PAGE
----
Grant applications with multiple collaborators and supporters tend to fare better than solitary applications. Funders like agencies that leverage, rather than duplicate, existing resources. Funders also like groups that are aware enough to understand the local support ecosystem and can operate efficiently with others in their space. Furthermore, funders respond favorably knowing their dollars are stretched further by assistance from other partners.Strong partners will not only appeal to the funder, but they can also participate in developing the proposal. Often they can provide additional data to support need and potential impact. They’ll frequently review proposal drafts and provide useful suggestions and criticisms to strengthen the content.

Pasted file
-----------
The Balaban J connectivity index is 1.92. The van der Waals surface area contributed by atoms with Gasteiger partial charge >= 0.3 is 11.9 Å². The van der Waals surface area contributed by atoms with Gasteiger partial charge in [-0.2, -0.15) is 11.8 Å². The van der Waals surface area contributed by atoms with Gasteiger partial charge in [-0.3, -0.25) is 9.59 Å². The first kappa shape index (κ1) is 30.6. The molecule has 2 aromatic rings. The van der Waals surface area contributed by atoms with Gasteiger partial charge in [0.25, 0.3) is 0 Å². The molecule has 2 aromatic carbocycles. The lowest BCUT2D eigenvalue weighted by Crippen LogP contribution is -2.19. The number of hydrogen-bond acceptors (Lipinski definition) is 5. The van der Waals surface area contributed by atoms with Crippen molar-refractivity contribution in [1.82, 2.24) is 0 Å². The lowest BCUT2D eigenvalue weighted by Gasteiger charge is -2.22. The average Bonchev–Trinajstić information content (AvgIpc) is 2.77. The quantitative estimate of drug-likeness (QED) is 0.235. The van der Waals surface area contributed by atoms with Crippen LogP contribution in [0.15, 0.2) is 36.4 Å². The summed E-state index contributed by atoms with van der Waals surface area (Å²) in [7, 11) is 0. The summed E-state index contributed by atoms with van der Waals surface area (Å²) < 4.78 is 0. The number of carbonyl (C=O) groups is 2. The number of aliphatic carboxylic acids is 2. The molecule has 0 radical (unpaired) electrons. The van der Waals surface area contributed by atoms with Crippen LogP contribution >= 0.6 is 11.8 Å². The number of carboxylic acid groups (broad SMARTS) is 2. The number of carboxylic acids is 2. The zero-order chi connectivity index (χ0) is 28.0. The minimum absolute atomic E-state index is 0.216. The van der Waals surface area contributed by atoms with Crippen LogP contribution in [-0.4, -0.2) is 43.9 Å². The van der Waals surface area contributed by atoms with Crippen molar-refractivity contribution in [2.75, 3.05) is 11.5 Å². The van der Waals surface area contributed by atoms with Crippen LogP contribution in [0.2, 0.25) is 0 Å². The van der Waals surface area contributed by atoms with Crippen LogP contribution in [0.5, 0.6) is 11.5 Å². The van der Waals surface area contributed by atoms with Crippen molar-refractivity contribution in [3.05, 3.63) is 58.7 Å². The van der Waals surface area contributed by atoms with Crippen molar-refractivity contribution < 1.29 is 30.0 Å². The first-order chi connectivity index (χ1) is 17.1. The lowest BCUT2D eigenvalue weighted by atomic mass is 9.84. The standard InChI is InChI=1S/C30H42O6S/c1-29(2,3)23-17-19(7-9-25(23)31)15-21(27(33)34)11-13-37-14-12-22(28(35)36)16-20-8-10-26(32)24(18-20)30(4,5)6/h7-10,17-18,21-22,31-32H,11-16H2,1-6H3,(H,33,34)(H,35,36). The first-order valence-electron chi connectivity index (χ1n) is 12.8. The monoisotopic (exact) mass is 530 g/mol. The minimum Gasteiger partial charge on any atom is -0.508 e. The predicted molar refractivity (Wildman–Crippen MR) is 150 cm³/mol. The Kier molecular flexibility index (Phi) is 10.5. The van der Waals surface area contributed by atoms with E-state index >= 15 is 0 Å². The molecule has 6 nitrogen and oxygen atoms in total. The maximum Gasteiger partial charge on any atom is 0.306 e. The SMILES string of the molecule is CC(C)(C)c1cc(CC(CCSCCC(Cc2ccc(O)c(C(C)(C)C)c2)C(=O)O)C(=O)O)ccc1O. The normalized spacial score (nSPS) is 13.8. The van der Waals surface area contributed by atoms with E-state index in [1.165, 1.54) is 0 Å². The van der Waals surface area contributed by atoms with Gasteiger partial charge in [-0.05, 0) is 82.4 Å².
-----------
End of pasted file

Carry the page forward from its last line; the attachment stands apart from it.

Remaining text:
As promised in Part I of this series, this blog points out some clues that might indicate a purportedly open Request For Proposals (RFP) is not so open after all. Sometimes a funding agency has a particular recipient in mind for an award, and writes the RFP to favor that participant in the selection process. Agencies may do this to comply with (and at the same time skirt the intent of) administrative requirements. Agencies may also issue such RFPs to identify any applicants that might provide even better results than the providers they’re currently aware of. Whatever the reasons, RFPs with a foregone recipient in mind are often called “wired proposals,” and if you spot one of them you may be better off not to apply. Here are some indicators to watch out for: